April 13, 2018
Photo by Jon Kopaloff/FilmMagic
Yara Shahidi graced one of the covers of Marie Claire‘s most recent issue and looks absolutely stunning! She’s recently been in the spotlight for her outspokenness and activism, which she opened up about in the interview with the publication. Although her goal is not to be the face of blackness she says she has a larger vision:
“The goal is to open doors, role by role, and be drowning in a sea of people who look like me, or like someone else, so anyone can see themselves reflected on screen.”
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“I’m in no way trying to be the face of blackness. The goal is to open doors, role by role, and be drowning in a sea of people who look like me, or like someone else, so anyone can see themselves reflected on screen.” – @yarashahidi, one of Marie Claire's #FreshFaces, talks being an advocate for diversity in the entertainment industry with @julesandbinoculars in the May cover story. Link in bio to read more. Photograph: @erikmadiganheck Wearing: @chanelofficial Styled By: @j_errico Hair: @naivashaintl Makeup: @emilychengmakeup
On the topic of race, the 18-year-old spoke to ESSENCE earlier this week about the backlash she’s received when it comes to colorism. Fans were quick to accredit her spin-off of ABC’s Black-ish, Grown-ish, to her skin complexion. On Twitter, she clapped back (in a classy way, of course) at a user who labeled her as racially ambiguous.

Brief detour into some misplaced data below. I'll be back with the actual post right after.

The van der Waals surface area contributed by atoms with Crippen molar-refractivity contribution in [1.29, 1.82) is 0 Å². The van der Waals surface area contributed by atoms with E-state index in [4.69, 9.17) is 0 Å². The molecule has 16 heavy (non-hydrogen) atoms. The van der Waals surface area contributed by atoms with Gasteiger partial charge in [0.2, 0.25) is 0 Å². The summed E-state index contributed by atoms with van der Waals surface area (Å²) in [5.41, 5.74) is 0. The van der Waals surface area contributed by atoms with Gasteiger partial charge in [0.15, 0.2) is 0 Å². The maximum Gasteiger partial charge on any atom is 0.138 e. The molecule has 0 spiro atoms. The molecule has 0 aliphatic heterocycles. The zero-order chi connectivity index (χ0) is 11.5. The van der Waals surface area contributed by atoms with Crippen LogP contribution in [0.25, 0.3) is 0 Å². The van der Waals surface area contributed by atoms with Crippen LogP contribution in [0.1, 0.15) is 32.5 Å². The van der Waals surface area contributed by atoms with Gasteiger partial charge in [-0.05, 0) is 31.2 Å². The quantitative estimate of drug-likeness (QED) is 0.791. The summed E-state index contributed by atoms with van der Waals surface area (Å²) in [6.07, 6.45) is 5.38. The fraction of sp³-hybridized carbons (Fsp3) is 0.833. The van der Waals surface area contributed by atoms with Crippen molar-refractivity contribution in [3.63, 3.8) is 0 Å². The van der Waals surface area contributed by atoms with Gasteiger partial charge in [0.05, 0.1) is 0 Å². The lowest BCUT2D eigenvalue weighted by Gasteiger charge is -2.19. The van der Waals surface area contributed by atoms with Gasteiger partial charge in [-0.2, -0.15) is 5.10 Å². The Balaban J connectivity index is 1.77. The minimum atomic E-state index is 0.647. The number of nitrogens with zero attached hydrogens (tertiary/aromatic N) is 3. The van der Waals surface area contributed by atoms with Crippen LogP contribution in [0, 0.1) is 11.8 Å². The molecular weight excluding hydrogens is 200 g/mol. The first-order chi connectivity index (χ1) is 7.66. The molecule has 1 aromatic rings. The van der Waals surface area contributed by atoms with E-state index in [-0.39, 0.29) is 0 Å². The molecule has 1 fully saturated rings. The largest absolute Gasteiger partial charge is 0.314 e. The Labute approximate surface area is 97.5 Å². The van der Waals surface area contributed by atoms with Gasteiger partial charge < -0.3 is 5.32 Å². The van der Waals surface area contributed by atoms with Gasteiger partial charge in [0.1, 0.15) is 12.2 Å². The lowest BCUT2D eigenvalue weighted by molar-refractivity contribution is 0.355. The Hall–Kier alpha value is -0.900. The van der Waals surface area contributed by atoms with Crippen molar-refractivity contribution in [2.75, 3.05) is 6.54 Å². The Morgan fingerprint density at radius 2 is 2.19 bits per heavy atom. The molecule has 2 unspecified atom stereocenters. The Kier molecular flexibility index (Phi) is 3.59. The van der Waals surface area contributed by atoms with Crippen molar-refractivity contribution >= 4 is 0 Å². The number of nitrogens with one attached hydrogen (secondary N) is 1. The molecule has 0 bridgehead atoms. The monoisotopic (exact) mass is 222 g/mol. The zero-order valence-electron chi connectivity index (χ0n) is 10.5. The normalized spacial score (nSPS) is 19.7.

It is a-okay to not watch the show… but on the basis of my "racial ambiguity"? that neglects the fact that I am perceived as a young black girl in most any space I occupy https://t.co/THWiAKHhy4
— Yara shahidi (@YaraShahidi) December 14, 2017
Additionally, the activist who is Iranian and Black told the magazine that she does not refer to herself as light-skinned either.
“I’m brown-skinned..” said Shahidi. “I also understand I’m not dark-skinned. I don’t know how to classify myself, but when you see me, unless you hear my name, no one’s like, ‘That’s a young Iranian girl.'”
The actress also doesn’t believe she has privilege in Hollywood based on how she looks.
“I get that within the Black community there are a couple of us who are chosen, not by any fault of our own, to represent everyone. But I’ve been the same character for five years…I am not out here in a ton of movies and a ton of TV shows,” she said in the interview that has since been deleted from the outlet.
Amandla Stenberg recently spoke up about colorism in the industry as well. The-19-year-old says she turned down a role in the billion-dollar-earning movie Black Panther because of how her lighter skin may have been perceived among a cast of darker-skinned actors. Does having lighter skin come with disadvantages in Hollywood as well?
TELL US: What are your thoughts on the topic of colorism in the entertainment industry?